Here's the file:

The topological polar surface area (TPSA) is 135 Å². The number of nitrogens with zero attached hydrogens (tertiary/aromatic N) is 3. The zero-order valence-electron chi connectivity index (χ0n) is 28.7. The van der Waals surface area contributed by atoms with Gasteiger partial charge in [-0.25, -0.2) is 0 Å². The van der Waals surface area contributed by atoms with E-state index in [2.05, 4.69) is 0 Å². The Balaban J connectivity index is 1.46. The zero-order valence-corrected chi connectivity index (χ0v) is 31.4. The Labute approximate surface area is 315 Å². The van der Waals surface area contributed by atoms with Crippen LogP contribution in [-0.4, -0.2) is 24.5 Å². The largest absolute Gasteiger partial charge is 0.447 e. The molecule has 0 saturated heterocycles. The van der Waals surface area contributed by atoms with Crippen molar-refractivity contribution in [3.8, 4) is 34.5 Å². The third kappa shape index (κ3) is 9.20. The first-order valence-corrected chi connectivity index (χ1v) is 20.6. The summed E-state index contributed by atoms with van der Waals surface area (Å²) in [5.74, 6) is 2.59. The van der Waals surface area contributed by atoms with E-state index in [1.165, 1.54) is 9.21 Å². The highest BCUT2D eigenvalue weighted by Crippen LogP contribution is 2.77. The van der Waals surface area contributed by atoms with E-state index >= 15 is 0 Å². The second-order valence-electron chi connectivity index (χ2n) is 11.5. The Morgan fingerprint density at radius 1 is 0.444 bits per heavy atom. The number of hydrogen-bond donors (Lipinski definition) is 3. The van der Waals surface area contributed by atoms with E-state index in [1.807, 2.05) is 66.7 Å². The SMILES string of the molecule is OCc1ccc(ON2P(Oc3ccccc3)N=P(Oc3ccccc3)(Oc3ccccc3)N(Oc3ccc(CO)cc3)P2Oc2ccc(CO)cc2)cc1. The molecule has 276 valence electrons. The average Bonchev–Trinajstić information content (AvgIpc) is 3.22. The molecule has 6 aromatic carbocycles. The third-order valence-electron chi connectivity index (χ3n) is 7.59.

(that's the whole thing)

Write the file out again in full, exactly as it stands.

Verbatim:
The topological polar surface area (TPSA) is 135 Å². The number of nitrogens with zero attached hydrogens (tertiary/aromatic N) is 3. The zero-order valence-electron chi connectivity index (χ0n) is 28.7. The van der Waals surface area contributed by atoms with Gasteiger partial charge in [-0.25, -0.2) is 0 Å². The van der Waals surface area contributed by atoms with E-state index in [2.05, 4.69) is 0 Å². The Balaban J connectivity index is 1.46. The zero-order valence-corrected chi connectivity index (χ0v) is 31.4. The Labute approximate surface area is 315 Å². The van der Waals surface area contributed by atoms with Crippen LogP contribution in [-0.4, -0.2) is 24.5 Å². The largest absolute Gasteiger partial charge is 0.447 e. The molecule has 0 saturated heterocycles. The van der Waals surface area contributed by atoms with Crippen molar-refractivity contribution in [3.8, 4) is 34.5 Å². The third kappa shape index (κ3) is 9.20. The first-order valence-corrected chi connectivity index (χ1v) is 20.6. The summed E-state index contributed by atoms with van der Waals surface area (Å²) in [5.74, 6) is 2.59. The van der Waals surface area contributed by atoms with E-state index in [1.165, 1.54) is 9.21 Å². The highest BCUT2D eigenvalue weighted by Crippen LogP contribution is 2.77. The van der Waals surface area contributed by atoms with E-state index >= 15 is 0 Å². The second-order valence-electron chi connectivity index (χ2n) is 11.5. The Morgan fingerprint density at radius 1 is 0.444 bits per heavy atom. The number of hydrogen-bond donors (Lipinski definition) is 3. The van der Waals surface area contributed by atoms with E-state index in [1.807, 2.05) is 66.7 Å². The SMILES string of the molecule is OCc1ccc(ON2P(Oc3ccccc3)N=P(Oc3ccccc3)(Oc3ccccc3)N(Oc3ccc(CO)cc3)P2Oc2ccc(CO)cc2)cc1. The molecule has 276 valence electrons. The average Bonchev–Trinajstić information content (AvgIpc) is 3.22. The molecule has 6 aromatic carbocycles. The third-order valence-electron chi connectivity index (χ3n) is 7.59.